Wednesday Night Writing Exercise: Two Perspectives, One Narrator

For this week, I was playing with the idea of one character attempting to describe another. Somehow I ended up with the same character twice–same describer, same person being described–talking about the only thus-far-named character who isn’t part of the central group. What the hey, I’ll run with it.

Nina Miklos. My lab partner. The one who’d come in, sit down, grab a pair of rubber bands and carefully pull her flaring sleeves back to the elbow to secure them, who seemed not to own a single shirt that didn’t have some beads on it somewhere. Who would make small talk right up until the lab began, but afterward make suggestions or ask questions almost deferentially, with a fluttering voice, and keep her eyes on the experiment or on her notebook the rest of the time. Who understood the theory, but hadn’t yet figured out that she did, and who approached the practice as if it was going to bite her at any minute—and yet who would take the board during a circuit problem and slot in the wires as delicately and precisely as if she were a clockwork master.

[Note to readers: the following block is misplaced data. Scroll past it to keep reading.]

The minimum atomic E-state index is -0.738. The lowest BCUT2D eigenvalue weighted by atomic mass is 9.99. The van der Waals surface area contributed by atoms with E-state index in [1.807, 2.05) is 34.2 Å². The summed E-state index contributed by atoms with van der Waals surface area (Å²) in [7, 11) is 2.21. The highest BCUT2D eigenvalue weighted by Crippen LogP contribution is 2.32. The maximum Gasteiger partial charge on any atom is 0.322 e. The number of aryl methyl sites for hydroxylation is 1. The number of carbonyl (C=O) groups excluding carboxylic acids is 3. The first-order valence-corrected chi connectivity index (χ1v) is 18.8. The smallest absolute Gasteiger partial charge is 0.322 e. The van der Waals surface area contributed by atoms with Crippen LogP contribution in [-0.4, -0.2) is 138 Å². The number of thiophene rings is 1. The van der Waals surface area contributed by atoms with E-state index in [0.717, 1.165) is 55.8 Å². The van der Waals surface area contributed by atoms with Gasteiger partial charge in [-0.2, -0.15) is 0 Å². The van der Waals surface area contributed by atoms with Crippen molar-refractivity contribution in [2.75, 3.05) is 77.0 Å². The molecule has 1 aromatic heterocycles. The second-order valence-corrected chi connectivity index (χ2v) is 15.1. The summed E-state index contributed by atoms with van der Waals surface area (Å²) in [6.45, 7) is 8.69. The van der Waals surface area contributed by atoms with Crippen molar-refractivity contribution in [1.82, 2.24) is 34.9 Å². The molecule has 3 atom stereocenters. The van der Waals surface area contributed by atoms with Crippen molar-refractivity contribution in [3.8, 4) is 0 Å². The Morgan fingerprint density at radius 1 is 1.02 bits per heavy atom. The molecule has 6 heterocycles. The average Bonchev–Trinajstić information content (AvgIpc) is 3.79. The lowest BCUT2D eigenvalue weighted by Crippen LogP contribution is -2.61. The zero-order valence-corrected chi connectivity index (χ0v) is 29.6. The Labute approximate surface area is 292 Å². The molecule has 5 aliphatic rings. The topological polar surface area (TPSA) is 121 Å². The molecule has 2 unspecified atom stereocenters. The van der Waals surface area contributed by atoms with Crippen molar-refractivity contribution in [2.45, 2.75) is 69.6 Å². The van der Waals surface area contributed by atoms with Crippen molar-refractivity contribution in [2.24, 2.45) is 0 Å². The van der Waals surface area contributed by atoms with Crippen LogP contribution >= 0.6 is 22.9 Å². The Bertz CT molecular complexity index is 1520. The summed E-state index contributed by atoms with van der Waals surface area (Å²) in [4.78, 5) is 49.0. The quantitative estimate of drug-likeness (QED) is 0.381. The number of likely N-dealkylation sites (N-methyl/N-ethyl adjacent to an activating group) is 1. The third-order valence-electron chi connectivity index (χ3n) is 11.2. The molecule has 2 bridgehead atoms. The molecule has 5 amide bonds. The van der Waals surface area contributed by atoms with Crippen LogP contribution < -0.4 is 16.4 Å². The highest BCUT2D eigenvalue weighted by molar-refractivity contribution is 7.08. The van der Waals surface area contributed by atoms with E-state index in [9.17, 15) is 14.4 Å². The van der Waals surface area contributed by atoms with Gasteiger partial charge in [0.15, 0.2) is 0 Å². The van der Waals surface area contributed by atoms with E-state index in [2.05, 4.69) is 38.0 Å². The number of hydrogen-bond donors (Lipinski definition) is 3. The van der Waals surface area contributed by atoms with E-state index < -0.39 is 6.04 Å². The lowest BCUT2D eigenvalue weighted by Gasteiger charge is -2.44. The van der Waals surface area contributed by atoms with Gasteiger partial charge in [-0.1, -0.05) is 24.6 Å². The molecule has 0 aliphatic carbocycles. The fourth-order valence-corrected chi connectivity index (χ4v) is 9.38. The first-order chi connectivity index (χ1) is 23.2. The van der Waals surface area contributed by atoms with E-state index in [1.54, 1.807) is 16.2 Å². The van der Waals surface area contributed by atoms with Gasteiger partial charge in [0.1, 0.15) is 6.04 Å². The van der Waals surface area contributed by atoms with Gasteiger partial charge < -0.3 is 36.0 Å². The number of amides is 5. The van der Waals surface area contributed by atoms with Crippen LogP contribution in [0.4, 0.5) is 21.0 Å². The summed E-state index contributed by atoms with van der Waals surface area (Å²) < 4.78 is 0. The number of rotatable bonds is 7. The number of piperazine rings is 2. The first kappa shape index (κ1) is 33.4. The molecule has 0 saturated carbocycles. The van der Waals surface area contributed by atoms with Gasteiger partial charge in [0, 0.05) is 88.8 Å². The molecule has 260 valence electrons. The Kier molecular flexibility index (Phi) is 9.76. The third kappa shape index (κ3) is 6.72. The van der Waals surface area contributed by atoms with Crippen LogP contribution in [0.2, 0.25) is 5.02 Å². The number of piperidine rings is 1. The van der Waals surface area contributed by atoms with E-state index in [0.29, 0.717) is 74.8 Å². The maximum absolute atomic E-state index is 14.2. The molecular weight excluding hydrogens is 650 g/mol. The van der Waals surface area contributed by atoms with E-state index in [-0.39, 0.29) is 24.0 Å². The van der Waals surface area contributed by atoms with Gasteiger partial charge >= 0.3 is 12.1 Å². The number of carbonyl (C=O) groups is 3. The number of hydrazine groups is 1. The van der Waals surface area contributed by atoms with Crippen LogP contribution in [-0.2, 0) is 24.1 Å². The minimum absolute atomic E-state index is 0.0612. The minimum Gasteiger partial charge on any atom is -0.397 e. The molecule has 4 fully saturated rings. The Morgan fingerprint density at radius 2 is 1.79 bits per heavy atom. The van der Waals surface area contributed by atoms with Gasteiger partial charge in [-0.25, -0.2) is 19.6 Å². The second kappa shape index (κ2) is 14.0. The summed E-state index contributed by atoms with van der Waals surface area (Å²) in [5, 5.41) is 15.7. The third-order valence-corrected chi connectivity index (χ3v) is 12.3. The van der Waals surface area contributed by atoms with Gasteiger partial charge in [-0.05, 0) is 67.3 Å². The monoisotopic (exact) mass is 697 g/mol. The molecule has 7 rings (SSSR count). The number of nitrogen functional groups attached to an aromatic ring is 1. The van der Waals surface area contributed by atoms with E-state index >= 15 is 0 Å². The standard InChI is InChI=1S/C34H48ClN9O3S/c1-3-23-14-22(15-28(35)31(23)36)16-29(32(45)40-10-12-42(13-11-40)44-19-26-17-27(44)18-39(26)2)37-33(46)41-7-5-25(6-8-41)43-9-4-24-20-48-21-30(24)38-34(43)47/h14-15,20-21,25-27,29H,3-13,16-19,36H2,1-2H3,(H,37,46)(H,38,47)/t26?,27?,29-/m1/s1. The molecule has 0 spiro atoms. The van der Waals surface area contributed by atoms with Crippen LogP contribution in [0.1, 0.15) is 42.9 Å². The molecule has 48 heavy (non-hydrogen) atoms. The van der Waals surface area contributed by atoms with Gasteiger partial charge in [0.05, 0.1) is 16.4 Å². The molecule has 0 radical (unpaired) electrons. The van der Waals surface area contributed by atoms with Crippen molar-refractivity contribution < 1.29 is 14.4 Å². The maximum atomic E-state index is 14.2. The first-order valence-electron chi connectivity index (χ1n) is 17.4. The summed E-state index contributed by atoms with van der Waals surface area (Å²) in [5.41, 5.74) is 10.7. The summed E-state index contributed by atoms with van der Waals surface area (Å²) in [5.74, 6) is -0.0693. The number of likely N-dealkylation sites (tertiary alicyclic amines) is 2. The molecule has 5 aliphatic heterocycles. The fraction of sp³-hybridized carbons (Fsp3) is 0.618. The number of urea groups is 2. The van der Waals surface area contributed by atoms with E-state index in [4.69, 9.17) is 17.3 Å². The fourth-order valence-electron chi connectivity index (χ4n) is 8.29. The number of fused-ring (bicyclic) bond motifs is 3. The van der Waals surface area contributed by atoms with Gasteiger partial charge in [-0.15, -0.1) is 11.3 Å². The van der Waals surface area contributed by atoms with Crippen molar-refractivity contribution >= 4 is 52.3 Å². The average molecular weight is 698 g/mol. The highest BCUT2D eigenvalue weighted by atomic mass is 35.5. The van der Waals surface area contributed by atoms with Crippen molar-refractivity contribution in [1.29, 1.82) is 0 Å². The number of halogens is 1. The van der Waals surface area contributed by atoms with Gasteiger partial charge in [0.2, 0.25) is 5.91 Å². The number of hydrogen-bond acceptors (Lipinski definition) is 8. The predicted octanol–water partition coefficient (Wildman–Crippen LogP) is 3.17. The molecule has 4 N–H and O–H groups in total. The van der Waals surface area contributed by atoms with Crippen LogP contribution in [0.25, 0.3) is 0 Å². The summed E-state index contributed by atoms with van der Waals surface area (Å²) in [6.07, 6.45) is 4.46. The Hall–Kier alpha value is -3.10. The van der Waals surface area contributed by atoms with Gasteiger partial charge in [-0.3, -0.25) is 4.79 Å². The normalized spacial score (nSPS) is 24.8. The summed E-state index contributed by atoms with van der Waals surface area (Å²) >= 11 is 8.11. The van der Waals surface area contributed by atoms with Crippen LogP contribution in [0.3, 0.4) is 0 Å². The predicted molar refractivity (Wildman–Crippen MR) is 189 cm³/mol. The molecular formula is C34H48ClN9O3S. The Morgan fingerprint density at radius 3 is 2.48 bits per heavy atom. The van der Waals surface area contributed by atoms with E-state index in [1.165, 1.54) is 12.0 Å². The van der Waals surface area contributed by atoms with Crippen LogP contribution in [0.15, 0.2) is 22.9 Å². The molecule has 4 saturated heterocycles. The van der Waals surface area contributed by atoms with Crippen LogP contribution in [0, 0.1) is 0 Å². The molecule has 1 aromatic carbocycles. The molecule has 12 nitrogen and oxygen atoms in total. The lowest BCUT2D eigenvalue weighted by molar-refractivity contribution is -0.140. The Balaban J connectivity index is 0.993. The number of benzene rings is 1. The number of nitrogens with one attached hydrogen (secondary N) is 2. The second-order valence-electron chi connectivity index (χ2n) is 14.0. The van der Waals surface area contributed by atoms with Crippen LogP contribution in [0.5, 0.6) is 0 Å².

Take a fairy tale princess, shift the setting to somewhere on the northern shore of the Mediterranean and adjust the base image accordingly, add about thirty pounds, lose the crown in favor of a cascade of beads—around her neck, on her shirt, on her wrists, in her hair—then talk her into wearing jeans, but fail to convince her that her sleeves are a problem that a little patience and two rubber bands won’t solve, and top the whole thing off with a purse trying to start a second career as a medicine bag, and you might have Nina.

Leave a Reply